The orthographic rules of this period can be generalized as follows:
The orthographic representation of the text presented below -- chapter 2 of the Gospel according to Matthew -- has been transcribed from the Gothic script and partly modernized. A transcription which fully follows the original spelling can be studied at http://www.ailab.lv/SENIE/static/Mt.html. The base forms of the words below, enclosed by < >, are given in Modern Standard Latvian.
1 - Un kad Jesus dsimmis bij Betleme' eeksch Juddo Semmes, tha K'ehnin'a Erodus Laika', redsi, tad nahze Gudree no Austruma Semmes us Jerusalemi, un sazzija:
2 - Kur irr tas peedsimmis K'ehnin'sch tho Juddo? jo mehs essam vin'n'a Swaigsni redsejschi Austruma Semme', un nahkuschi to peeluhgt.
3 - Kad tas K'ehnin'sch Erodus to dsirdeja, issabijajahs vin'sch, un vissa Jerusaleme ar vin'n'a.
4 - Un saaizinajs vissus Augstus Preester'us un Raksta Mahzitajus starp teem L'audim isklausija vin'sch no teem: Kur Kristum bij dsimt?
5 - Un tee sazzija tam: Betleme' eeksch Juddo Semmes; Jo ta' irr rakstihts zaur to Praveetu:
6 - Un tu Betleme Juddo Semme', tu ne ka' essi ta Masaka starp teem Leeleem Kungeem no Juda: Jo no tewim buhs man nahkt tam Valdneekam, kas pahr manneem L'audim Israel'a valdihs.
1 Un kad Jesus dsimmis bij Betleme' eeksch Juddo Semmes, tha K'ehnin'a Erodus Laika', redsi, tad nahze Gudree no Austruma Semmes us Jerusalemi, un sazzija: 2 Kur irr tas peedsimmis K'ehnin'sch tho Juddo? jo mehs essam vin'n'a Swaigsni redsejschi Austruma Semme', un nahkuschi to peeluhgt. 3 Kad tas K'ehnin'sch Erodus to dsirdeja, issabijajahs vin'sch, un vissa Jerusaleme ar vin'n'a. 4 Un saaizinajs vissus Augstus Preester'us un Raksta Mahzitajus starp teem L'audim isklausija vin'sch no teem: Kur Kristum bij dsimt? 5 Un tee sazzija tam: Betleme' eeksch Juddo Semmes; Jo ta' irr rakstihts zaur to Praveetu: 6 Un tu Betleme Juddo Semme', tu ne ka' essi ta Masaka starp teem Leeleem Kungeem no Juda: Jo no tewim buhs man nahkt tam Valdneekam, kas pahr manneem L'audim Israel'a valdihs.
Matthew 2:1-6 --
(1) And when Jesus had been born in Bethlehem in the land of the Jews in the days of King Herod, behold, wise men from the east then came to Jerusalem, and said, (2) "Where is he who is born King of the Jews? For we have seen his star in the eastern land, and have come to worship him." (3) When King Herod heard it, he was troubled, and all Jerusalem with him. (4) And having gathered all the chief priests and scribes of the people, he asked them where the Christ had been born. (5) They said to him, "In Bethlehem the land of the Jews, for thus it is written through the prophet, (6) 'You Bethlehem, land of the Jews, you are not the least among the princes of Judah: for out of you shall come the governor, who shall rule over my people, Israel.'"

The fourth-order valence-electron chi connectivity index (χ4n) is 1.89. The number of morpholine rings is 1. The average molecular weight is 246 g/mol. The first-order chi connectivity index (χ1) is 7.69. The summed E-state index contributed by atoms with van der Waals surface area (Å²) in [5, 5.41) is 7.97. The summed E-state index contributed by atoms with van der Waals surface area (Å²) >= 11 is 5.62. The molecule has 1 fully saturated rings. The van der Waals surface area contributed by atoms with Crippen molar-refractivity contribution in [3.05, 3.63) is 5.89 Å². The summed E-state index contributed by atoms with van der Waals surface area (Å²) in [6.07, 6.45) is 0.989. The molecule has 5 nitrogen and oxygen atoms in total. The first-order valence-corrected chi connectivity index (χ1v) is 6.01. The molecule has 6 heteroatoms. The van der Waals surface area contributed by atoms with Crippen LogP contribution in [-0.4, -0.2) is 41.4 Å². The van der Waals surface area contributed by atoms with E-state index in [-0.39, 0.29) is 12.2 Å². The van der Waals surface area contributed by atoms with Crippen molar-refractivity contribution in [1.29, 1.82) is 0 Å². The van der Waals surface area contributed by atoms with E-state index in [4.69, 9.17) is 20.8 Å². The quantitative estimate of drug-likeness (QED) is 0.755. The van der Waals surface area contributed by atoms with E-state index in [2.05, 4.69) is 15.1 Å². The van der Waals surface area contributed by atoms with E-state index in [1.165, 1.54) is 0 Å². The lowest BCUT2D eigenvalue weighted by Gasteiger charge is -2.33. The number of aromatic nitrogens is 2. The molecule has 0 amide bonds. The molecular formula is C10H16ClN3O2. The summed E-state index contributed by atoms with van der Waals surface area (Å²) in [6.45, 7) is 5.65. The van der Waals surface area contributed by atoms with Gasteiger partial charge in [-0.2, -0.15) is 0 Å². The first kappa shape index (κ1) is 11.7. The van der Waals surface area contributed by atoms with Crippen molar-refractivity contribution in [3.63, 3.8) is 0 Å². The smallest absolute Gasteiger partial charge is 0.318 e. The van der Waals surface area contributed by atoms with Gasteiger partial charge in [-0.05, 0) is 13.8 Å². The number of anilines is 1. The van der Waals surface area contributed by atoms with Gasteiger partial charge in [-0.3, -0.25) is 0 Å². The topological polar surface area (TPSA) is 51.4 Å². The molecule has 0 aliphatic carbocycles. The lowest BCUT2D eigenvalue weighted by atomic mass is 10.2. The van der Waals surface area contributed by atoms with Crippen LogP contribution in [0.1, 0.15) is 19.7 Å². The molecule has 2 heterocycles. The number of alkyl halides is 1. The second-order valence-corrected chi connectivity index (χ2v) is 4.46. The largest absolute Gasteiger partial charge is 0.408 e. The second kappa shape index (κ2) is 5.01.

The Indo-European medial voice (Latin: genus medium), as a voice existing between the active and the passive, has not been retained in the Baltic languages. In Latvian, the medial forms have been replaced by reflexive verbs that mainly express an action which is directed towards the subject or that express an action which is reciprocal.
The signifier -s of the reflexive form is a relic of the archaic enclitic pronoun *si (=sevi, sev), which, not being accented, has merged with its adherent verb.
The development of the form can be illustrated as follows. The first person singular in the active present (except a'-stems) and in the active future had the ending -uo. Over the course of time, the short ending vowels disappeared, and the long vowels and diphthongs were shortened. Thus, the uo shortened to u in the first person singular. In the reflexive, however, the uo was retained, since it was no longer the last syllable, after that the *si-form had been added. At the same time, the sj changed into s'. Example of the verb mazga't 'to wash'; mazga'ties 'to wash oneself':
|1st Sg. Present||1st Sg. Future|
|Active||*mazga'juo > mazga'ju||*mazga'sjuo > mazga's'u|
|Reflexive||*mazga'juo-si > mazga'juos||*mazga'sjuo-si > mazga's'uos|
(The orthographic representation of the forms mazga'juos, mazga's'uos in Standard Written Latvian is mazga'jos, mazga's'os.)
For the a'-stems, the older ending in the first person singular present and past in the active was -au, for example *zinau 'I know' (Lith. z'inau), *darau 'I do' (Lith. darau), *gru'dau 'I pushed' (Lith. gru'dau). The old corresponding reflexive forms were *zinausi (Lith. z'inausi), *darausi (Lith. darausi), *gru'dausi (Lith. gru'dausi). However, the forms in Latvian did not reduce to the expected *zinaus, *daraus, *gru'daus, but to the current zinos, daros, gru'dos, probably in analogy to the other verb conjugations.